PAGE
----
Amid an international tour, and just a few days after the band’s performance at Philadelphia’s Live 8 concert, Stefan—or Fonzie, as he’s nicknamed—sat down to talk about the band’s new album Stand Up, how he works with producers, and what it’s like to play alongside singer/guitarist Matthews, drummer Carter Beauford, and touring keyboardist Butch Taylor, the core players in one of the most successful pop bands in history.

August 24th, 2005 | Issue 41•34 | The Onion

CHARLOTTESVILLE, VA—Dave Matthews, the 38-year-old singer and guitarist for the multi-platinum group The Dave Matthews Band, announced Tuesday that he is no longer into himself.

"I used to be a hardcore Dave Matthews fan," said Matthews on the porch of his Virginia home. "I had all my records and posters. I was so blown away by everything I did—especially my live performances. I remember me and my buddies used to drive for hours just to go to one of our shows."

Matthews, who formed the Dave Matthews Band in 1991, is perhaps best known for the hit songs "Crash Into Me" and "The Space Between."

"Me and my band are still okay, but I feel like I've grown out of us," Matthews said. "Back when I was in the college charts, we were about all I listened to, but I guess I'm at the point in my life where my music just doesn't speak to me."

August 19th, 2005

By GENE STOUT, SEATTLE POST-INTELLIGENCER POP MUSIC CRITIC

081905.jpgYour neighborhood rock superstar isn't going anywhere, except `heaven's amphitheater

Dave Matthews' Seattle fans can relax. The rock superstar isn't leaving town.

"I don't have any plans to leave, and we haven't put our house on the market," Matthews said cheerfully this week.

"My wife is done with school, but we're attached to the city. So as far as I know, unless there are some changes that my wife has not informed me of, we have no plans to leave."

Matthews, a native of South Africa who grew up in Virginia, moved to Seattle a few years ago when his wife, Ashley, came here to attend medical school. Despite speculation that Matthews would move away after she got her degree, Matthews said the couple have formed a bond with the city and have many friends here. And the couple's twin daughters, Stella Busina and Grace Anne, were born here in 2001.

"When I'm not working, we spend most of the year (in Seattle)," the singer-guitarist said in a phone interview this week.

"But we do visit (Charlottesville) Virginia. We have a lot of roots that we put down there. But it seems like our family started here in Seattle, so this is my home now. That's how I feel about it."

Matthews has become a big fan of the city, which fits his temperament and political views.

"Absolutely, that's one of the big reasons I like it here," he said. "It doesn't have a vicious quality to its political beliefs. But it's still strong-willed.

"I just feel that for so many reasons, this is a really unique American city."

August 15th, 2005

San Francisco Chronicle - Joel Selvin, Chronicle Senior Pop Music Critic

c081505.jpgWhen Dave Matthews sings, he gets so worked up, veins bulge on his neck. His songs start slowly, but invariably end with his band crashing huge waves of sound behind him, while he pours on the passion.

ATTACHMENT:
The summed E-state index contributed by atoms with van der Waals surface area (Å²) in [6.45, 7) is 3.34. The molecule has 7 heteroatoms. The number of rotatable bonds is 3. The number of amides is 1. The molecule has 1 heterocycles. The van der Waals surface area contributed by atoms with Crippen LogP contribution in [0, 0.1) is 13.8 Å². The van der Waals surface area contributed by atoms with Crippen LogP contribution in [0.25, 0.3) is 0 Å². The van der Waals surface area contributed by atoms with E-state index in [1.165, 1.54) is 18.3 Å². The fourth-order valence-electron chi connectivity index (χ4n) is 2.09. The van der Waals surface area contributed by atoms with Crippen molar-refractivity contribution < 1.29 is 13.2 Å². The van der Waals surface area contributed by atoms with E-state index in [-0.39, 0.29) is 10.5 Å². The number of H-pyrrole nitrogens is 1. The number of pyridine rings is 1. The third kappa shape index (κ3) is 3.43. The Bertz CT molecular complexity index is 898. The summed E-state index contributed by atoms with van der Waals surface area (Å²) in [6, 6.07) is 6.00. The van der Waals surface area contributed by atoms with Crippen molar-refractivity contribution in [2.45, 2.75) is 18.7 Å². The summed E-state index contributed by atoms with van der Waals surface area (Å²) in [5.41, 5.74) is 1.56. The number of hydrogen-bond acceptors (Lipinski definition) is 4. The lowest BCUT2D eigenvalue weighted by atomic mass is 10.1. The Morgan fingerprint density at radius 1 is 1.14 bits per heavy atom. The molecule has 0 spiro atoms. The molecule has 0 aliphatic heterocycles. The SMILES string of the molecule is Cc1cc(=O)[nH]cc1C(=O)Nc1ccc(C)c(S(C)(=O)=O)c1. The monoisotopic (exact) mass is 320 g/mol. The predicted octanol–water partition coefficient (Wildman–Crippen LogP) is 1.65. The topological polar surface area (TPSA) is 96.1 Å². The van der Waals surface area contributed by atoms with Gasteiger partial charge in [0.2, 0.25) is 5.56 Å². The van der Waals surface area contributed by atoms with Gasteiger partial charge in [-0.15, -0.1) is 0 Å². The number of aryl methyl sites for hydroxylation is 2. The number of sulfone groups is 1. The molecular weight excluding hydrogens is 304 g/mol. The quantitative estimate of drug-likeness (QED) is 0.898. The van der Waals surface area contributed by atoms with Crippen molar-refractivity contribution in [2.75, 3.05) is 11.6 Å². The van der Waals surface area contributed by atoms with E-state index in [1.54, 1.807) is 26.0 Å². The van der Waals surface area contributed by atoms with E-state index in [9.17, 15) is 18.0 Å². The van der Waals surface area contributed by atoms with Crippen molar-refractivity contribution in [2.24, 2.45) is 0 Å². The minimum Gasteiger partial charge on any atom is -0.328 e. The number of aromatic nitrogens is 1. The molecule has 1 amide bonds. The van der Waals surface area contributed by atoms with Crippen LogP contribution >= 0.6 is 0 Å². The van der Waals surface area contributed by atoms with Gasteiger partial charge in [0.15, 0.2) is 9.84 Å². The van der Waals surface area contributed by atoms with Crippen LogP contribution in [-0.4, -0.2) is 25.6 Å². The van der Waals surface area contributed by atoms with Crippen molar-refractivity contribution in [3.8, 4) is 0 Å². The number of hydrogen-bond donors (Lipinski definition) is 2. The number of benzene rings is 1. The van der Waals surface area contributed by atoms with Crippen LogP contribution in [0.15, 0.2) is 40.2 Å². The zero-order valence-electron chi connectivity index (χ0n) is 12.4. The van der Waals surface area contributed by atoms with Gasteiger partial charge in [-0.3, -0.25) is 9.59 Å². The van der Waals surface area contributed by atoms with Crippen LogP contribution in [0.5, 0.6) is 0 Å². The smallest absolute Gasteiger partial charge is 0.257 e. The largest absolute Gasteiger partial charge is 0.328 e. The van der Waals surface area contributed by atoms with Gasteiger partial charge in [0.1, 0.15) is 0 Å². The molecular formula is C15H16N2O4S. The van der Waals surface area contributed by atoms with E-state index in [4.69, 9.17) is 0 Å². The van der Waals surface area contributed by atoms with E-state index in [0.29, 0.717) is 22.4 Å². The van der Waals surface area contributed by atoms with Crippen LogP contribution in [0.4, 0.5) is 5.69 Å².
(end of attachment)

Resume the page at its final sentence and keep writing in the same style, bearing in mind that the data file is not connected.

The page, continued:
What exactly he's so worked up about is not all that easy to divine, but there was no doubting the connection he made with the more than 55,000 fans that thronged both his appearances this weekend at SBC Park, not sold out, but still easily the biggest shows of the lackluster summer season.

Blending some of the world beat explorations of Paul Simon and Peter Gabriel with the elasticity of the Grateful Dead, the Matthews band has become the only major new rock act to emerge in the past 10 years that can sell out stadiums. All this has been accomplished almost entirely on the band's own terms, without great support from radio or many concessions to the so-called conventional wisdom of the record industry.

July 20th, 2005

Ben & Jerry's, Dave Matthews Band and SaveOurEnvironment.org Announce Winner of Take a Stand with Dave Matthews Band Contest to Lick Global Warming

a072005.jpgBe prepared to envy Joshua Glasheen of Lowell, MA because he has scored the coolest summer gig ever. As the winner of the "Take a Stand with Dave Matthews Band" contest - a national search by Ben & Jerry's, Dave Matthews Band and SaveOurEnvironment.org for an "Enviro-Roadie" to go on tour with Dave Matthews Band to mobilize the public to take action to fight global warming - Glasheen has earned the right to say "I'm with the band."

As the Enviro-Roadie, Glasheen will be the official ambassador of Ben & Jerry's, Dave Matthews Band and SaveOurEnvironment.org's Lick Global Warming campaign and will join Dave Matthews Band for 23 tour dates from July 16 to September 7. He'll host an interactive exhibit designed to educate people about the issue of global warming and inspire them to take action. He'll also hand out samples of Ben & Jerry's new flavor - Dave Matthews Band Magic Brownies - and maintain a blog on http://www.lickglobalwarming.org/ detailing his adventures on the road.

Josh was far and away the best candidate we interviewed," said Noelle Pirnie, Integrated Marketing Manager at Ben & Jerry's. "His passion for Dave Matthews Band's music and Ben & Jerry's ice cream combined with his enthusiasm and drive for effecting change and involving people in the fight against global warming impressed all of us."

July 12th, 2005

The Boston Globe - By Steve Morse

MANSFIELD -- Finally, perfect weather for a show at the Tweeter -- and a perfect host in Dave Matthews. He drew a sold-out crowd of nearly 20,000 fans, but what made the event shine was a continued sense of musical discovery.